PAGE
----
I find myself more interested in finding an easy off-the-shelf solution for getting the proper .7" spacing for the lower piggyback board since I finally found what was causing a maddeningly intermittent issue with the serial ports on my new board. I kept having this issue where the mouse driver would tell me "device not found" when booting in the 1000HX; it didn't happen in the 1000 EX, so I churned through all sorts of possibilities trying to find it. The punch line turned out to be that one of the jumpers on the RAM board in the HX was *just* tall enough to touch the bottom of the piggyback board and screw with it. (Just eyeballing it it *looks* like the battery holder is the tallest part, and I had a piece of electrical tape over the positive contact to make sure that wouldn't be a problem, but apparently eyeballs can deceive you. And of course this meant if I shuffled just the serial/IDE boards between systems, which I was mostly doing because I'm still running the old prototype RAM board in the EX which doesn't allow the optimal memory map for the HX, the problem went away because the component positions were different.) Taping an insulating sheet on the upper board solved the problem... but so would the proper extra .2" of clearance. (And also would be the "right" way, just in case someone actually wanted to mix new boards with an old Plus card.) Feh.

    Leave a comment:


  • rkrenicki
    replied
    The connectors themselves were $0.30/ea but DHL shipping and bank fees are what increased the price by 50%. Even then, they are far cheaper than $3-4 per connector from Mouser or Digikey..

    It's a good deal as long as the 250 are the same quality as the sample 5 they sent me. Once they get here, and assuming they are all in good condition, I will be more than happy to share the manufacturer. But yes, I dont mind parting with small quantities once they arrive.

    Leave a comment:


  • blackepyon
    replied
    Originally posted by rkrenicki View Post
    After shipping, they worked out to about $0.47/ea in the quantity that I bought. I'd just round up to $0.50/ea plus shipping.
    So that rounds to, what? ~$120 USD to get the batch of 250 made? If the quality's reliable, that's a really good deal. Who did you go with to get them made? There's probably other (now) defunct connectors we can think of to get made up.

    Do you have a Paypal or something set up? I figure to order a batch of 10. That should keep me going for a little bit.

    Leave a comment:


  • dJOS
    replied
    Originally posted by rkrenicki View Post
    After shipping, they worked out to about $0.47/ea in the quantity that I bought. I'd just round up to $0.50/ea plus shipping.
    Gee that’s impressive!

    Leave a comment:


  • rkrenicki
    replied
    After shipping, they worked out to about $0.47/ea in the quantity that I bought. I'd just round up to $0.50/ea plus shipping.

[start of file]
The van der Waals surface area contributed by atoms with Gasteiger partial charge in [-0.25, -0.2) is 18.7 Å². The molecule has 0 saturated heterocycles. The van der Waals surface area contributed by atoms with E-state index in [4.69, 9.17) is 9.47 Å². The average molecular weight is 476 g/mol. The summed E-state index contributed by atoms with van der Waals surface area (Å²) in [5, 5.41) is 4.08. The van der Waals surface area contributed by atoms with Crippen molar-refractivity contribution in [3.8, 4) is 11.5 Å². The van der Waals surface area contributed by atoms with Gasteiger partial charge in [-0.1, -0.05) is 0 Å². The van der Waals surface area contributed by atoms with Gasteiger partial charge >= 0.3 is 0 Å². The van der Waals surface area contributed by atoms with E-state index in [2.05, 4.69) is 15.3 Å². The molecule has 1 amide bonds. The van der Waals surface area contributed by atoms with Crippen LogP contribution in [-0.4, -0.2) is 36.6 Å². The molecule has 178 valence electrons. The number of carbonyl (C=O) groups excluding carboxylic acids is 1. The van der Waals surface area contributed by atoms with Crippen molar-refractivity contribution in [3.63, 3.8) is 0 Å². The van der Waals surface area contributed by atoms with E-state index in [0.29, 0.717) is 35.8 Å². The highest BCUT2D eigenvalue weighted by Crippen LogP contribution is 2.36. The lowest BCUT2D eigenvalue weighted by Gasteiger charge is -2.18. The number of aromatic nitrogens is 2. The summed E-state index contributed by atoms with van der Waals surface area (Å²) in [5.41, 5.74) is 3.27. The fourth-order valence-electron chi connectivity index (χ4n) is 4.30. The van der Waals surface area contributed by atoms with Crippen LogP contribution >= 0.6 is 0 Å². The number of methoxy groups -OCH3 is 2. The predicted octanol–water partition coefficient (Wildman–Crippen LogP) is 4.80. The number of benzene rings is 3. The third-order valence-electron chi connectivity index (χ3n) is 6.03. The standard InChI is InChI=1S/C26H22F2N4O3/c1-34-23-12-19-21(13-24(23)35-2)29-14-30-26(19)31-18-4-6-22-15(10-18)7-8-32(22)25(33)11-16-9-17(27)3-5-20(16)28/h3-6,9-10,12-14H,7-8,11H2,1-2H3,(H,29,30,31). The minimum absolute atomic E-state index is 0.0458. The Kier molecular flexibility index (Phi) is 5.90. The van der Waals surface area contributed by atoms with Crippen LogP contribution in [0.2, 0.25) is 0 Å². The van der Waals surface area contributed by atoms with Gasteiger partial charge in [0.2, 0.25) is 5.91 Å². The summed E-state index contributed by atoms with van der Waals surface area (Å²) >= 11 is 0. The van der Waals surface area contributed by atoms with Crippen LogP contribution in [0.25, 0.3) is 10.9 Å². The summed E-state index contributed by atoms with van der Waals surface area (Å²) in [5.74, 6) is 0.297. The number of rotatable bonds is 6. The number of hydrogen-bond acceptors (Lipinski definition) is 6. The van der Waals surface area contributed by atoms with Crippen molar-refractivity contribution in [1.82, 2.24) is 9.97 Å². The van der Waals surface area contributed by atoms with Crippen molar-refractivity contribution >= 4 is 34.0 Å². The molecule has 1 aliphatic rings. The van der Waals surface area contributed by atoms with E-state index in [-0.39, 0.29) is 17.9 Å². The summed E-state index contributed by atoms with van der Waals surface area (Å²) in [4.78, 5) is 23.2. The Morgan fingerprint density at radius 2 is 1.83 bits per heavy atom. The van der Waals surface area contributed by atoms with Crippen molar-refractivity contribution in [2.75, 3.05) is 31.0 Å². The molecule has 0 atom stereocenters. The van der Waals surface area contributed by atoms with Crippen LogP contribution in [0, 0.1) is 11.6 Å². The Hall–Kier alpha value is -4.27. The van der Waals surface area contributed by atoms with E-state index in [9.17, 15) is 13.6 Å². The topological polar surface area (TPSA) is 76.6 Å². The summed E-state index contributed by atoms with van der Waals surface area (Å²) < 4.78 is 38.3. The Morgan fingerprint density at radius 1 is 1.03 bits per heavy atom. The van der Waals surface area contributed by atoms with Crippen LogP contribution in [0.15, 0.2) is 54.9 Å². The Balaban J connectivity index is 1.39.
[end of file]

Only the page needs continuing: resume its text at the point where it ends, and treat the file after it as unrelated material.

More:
Leave a comment:


  • blackepyon
    replied
    Originally posted by rkrenicki View Post
    They have been made, 250 of them are in a DHL plane as I type this. I should likely have them on Friday or Monday.

    I did get a small sample of 5 that I have tried out, and I am quite happy with them. Yes, they are tighter than the Tandy board, but I really chock that up to being a brand-new connector with not yet stretched out contacts. I find that after a dozen insertions, they loosen up quite a bit. Since the Tandy cards have most likely been installed in computers for hte last 30 years, they are already pre-stretched out.
    The ones I've been getting from Digi-Key do START to loosen after a while, but after pulling it out over and over on my XT-IDE card (probably at least 20 times for testing), I ended up lifting the solder pads joining the back plate PCB. I'll have to add some THP vias to the pads for the next rev before I put it up on GitHub, maybe 30-40 mils or so, something that you could flow solder into for reinforcement.

    How much you figure to sell them for?

    Leave a comment:


  • rkrenicki
    replied
    They have been made, 250 of them are in a DHL plane as I type this. I should likely have them on Friday or Monday.

    I did get a small sample of 5 that I have tried out, and I am quite happy with them. Yes, they are tighter than the Tandy board, but I really chock that up to being a brand-new connector with not yet stretched out contacts. I find that after a dozen insertions, they loosen up quite a bit. Since the Tandy cards have most likely been installed in computers for hte last 30 years, they are already pre-stretched out.

    Leave a comment:


  • blackepyon
    replied
    Originally posted by rkrenicki View Post
    I am working with a vendor in China to have some proper 2x31 headers made up rather than piecing together 2 other sized headers, or getting a 2x32 and chopping off one row. Once I get the particulars worked out, I will share my vendor, or if anyone wants a few.. I am planning on ordering plenty of extras.
    Did you manage to get those headers made? Adrian's latest video said you did. If so, I think everybody on this thread would be interested in getting a few.

    Leave a comment:

Working...
X